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Understanding Anxiety Disorders in Men

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Anxiety disorders are among the most common mental illnesses in the U.S., affecting roughly 40 million adults. There are many different types of anxiety disorders, including generalized anxiety disorder (GAD), social anxiety disorder, panic disorder, and more. However, when it comes to the umbrella of anxiety disorders, women are more likely to experience anxiety symptoms.

Although women have historically had higher rates of a lifetime diagnosis of anxiety disorders, the prevalence of men suffering silently from anxiety disorders is hard to pinpoint. This may be due to the fact that anxiety in men presents differently.

Do men have anxiety?

Men’s mental health is often overlooked, and it is quite possible the statistics on gender differences in anxiety symptoms might be skewed. That’s because of men’s mental health stigma when it comes to speaking about their feelings and emotions.

Additionally, only 36% of adults that have an anxiety disorder seek treatment for it. This means it is possible that both men with a diagnosed anxiety disorder and those who have no diagnosis may not be addressing their mental health challenges.

Risk factors for anxiety disorders

Some of the risk factors for developing an anxiety disorder include:

Gender differences in symptoms for anxiety disorders

The symptoms of anxiety are different for everyone, and men’s symptoms of anxiety may be very different than women’s symptoms of anxiety.

Women suffering from anxiety may exhibit symptoms such as feeling weak or tired, having difficulty concentrating, or experiencing an increased heart rate. They may live with a sense of impending doom, and this could make them feel extremely nervous.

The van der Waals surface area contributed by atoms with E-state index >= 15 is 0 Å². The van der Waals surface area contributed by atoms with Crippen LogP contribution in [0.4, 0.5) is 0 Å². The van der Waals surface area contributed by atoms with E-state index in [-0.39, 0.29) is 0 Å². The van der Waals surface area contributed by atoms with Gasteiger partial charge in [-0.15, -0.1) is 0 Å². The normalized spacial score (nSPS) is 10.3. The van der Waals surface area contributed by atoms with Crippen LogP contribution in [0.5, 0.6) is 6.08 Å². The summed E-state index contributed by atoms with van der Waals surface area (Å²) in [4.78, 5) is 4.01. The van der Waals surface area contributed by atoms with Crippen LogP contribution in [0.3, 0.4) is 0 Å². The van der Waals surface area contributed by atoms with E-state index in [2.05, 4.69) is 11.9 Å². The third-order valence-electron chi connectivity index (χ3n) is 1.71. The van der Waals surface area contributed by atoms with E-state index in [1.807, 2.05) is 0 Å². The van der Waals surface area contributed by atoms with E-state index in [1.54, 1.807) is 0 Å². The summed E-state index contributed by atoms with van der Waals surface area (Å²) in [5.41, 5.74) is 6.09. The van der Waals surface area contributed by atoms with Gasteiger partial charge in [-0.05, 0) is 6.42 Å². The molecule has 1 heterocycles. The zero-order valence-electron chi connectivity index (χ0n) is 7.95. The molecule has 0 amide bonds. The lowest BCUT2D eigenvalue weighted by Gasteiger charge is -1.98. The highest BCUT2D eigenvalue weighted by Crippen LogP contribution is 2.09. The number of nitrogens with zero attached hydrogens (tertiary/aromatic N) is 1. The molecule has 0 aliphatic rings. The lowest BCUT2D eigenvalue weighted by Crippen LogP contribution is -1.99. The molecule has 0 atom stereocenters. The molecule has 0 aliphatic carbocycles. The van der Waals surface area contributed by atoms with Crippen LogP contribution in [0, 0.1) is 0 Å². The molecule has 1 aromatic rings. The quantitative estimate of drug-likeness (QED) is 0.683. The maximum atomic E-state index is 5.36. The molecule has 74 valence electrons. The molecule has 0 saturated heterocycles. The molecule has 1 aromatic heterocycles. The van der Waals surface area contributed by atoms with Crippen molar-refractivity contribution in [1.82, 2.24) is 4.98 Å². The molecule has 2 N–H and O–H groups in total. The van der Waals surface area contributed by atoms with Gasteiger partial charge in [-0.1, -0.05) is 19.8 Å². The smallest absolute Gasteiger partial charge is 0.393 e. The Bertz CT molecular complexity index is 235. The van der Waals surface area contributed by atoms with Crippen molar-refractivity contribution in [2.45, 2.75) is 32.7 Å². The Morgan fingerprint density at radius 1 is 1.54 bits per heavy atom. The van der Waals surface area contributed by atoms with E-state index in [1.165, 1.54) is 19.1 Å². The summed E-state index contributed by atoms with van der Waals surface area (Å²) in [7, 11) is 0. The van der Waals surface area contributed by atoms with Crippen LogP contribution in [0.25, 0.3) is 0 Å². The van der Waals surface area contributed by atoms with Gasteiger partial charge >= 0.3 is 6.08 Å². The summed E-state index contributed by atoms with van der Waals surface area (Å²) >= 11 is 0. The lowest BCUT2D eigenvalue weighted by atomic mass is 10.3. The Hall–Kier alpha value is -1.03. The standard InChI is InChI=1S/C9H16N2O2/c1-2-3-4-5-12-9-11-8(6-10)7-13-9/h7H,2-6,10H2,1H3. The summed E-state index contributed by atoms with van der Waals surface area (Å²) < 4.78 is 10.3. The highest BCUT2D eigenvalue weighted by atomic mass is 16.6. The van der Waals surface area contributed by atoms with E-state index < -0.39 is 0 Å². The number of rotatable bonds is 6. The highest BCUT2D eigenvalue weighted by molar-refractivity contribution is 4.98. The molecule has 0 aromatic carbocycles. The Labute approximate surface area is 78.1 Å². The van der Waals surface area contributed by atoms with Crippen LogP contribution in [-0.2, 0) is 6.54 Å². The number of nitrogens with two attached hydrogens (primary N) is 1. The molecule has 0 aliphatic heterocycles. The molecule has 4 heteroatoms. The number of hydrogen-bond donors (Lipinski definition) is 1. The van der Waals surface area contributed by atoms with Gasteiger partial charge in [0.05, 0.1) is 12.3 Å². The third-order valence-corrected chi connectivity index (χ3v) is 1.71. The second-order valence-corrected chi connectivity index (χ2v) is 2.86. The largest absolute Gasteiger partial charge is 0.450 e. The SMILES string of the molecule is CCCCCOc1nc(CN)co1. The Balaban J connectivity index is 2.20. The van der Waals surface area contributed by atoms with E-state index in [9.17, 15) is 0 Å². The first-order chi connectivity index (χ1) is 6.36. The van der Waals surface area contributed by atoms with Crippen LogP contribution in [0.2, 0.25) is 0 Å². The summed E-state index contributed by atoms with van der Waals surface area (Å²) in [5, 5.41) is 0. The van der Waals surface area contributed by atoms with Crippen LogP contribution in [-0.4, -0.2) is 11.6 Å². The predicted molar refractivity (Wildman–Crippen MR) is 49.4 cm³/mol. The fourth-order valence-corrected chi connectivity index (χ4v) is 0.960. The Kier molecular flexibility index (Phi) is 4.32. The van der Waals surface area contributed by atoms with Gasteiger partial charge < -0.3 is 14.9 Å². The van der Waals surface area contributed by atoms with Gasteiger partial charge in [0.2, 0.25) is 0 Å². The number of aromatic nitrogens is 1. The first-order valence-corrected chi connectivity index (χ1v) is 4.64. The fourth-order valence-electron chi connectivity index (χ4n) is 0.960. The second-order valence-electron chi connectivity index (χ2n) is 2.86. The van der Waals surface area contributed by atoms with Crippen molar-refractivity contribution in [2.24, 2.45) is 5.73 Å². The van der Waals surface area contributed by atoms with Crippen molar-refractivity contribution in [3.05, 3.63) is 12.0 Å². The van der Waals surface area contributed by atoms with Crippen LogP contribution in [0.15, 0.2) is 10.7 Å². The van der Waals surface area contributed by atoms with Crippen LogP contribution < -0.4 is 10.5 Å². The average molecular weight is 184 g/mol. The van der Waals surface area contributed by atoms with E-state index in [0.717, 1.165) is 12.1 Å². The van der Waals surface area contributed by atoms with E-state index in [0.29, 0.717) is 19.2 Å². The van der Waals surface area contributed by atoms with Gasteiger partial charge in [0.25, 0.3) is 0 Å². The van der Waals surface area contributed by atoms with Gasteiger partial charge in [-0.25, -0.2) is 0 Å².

On the other hand, common symptoms of anxiety in men may include:

  • Anger or irritability
  • Suffering from frequent or persistent headaches
  • Insomnia
  • Muscle aches or pains
  • Drug or alcohol use disorder

One thing that makes trying to explain anxiety to someone so tricky is that each individual can have a different set of symptoms. For example, when individuals don’t recognize chronic irritability or headaches as a sign of an anxiety disorder, they may write it off as stress or simply feeling overwhelmed at the time. (Anxiety so bad you can’t sleep? Try these tips.)

Further, almost half of all individuals diagnosed with an anxiety disorder have comorbid depression. For men who have both depression and anxiety, they may see these symptoms as part of depression, and not realize they also have anxiety because those conditions share many symptoms.

This confusion may lead men to avoid starting a conversation with their healthcare provider about their symptoms and emotions.

Normalizing the conversation around men and anxiety